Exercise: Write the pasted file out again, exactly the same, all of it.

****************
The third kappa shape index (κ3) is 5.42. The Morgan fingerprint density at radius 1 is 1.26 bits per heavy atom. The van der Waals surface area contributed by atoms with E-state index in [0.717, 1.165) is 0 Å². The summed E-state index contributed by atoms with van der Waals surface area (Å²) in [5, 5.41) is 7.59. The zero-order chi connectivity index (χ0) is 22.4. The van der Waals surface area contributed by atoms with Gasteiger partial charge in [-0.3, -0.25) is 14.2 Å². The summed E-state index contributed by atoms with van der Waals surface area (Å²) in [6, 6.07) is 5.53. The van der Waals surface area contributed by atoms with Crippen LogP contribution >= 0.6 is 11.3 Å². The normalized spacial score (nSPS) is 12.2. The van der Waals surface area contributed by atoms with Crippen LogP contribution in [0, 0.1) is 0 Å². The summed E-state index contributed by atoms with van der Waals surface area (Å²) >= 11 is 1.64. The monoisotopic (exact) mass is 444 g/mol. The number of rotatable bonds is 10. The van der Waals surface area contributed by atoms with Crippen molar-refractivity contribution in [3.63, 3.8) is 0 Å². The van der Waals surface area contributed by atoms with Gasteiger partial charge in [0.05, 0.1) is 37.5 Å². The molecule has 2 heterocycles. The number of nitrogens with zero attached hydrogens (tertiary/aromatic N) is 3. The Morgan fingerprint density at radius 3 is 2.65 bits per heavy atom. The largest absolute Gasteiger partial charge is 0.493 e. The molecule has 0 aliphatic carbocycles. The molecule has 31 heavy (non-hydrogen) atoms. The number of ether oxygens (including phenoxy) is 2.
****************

The third kappa shape index (κ3) is 5.42. The Morgan fingerprint density at radius 1 is 1.26 bits per heavy atom. The van der Waals surface area contributed by atoms with E-state index in [0.717, 1.165) is 0 Å². The summed E-state index contributed by atoms with van der Waals surface area (Å²) in [5, 5.41) is 7.59. The zero-order chi connectivity index (χ0) is 22.4. The van der Waals surface area contributed by atoms with Gasteiger partial charge in [-0.3, -0.25) is 14.2 Å². The summed E-state index contributed by atoms with van der Waals surface area (Å²) in [6, 6.07) is 5.53. The van der Waals surface area contributed by atoms with Crippen LogP contribution >= 0.6 is 11.3 Å². The normalized spacial score (nSPS) is 12.2. The van der Waals surface area contributed by atoms with Crippen LogP contribution in [0, 0.1) is 0 Å². The summed E-state index contributed by atoms with van der Waals surface area (Å²) >= 11 is 1.64. The monoisotopic (exact) mass is 444 g/mol. The number of rotatable bonds is 10. The van der Waals surface area contributed by atoms with Crippen molar-refractivity contribution in [3.63, 3.8) is 0 Å². The van der Waals surface area contributed by atoms with Gasteiger partial charge in [0.05, 0.1) is 37.5 Å². The molecule has 2 heterocycles. The number of nitrogens with zero attached hydrogens (tertiary/aromatic N) is 3. The Morgan fingerprint density at radius 3 is 2.65 bits per heavy atom. The largest absolute Gasteiger partial charge is 0.493 e. The molecule has 0 aliphatic carbocycles. The molecule has 31 heavy (non-hydrogen) atoms. The number of ether oxygens (including phenoxy) is 2.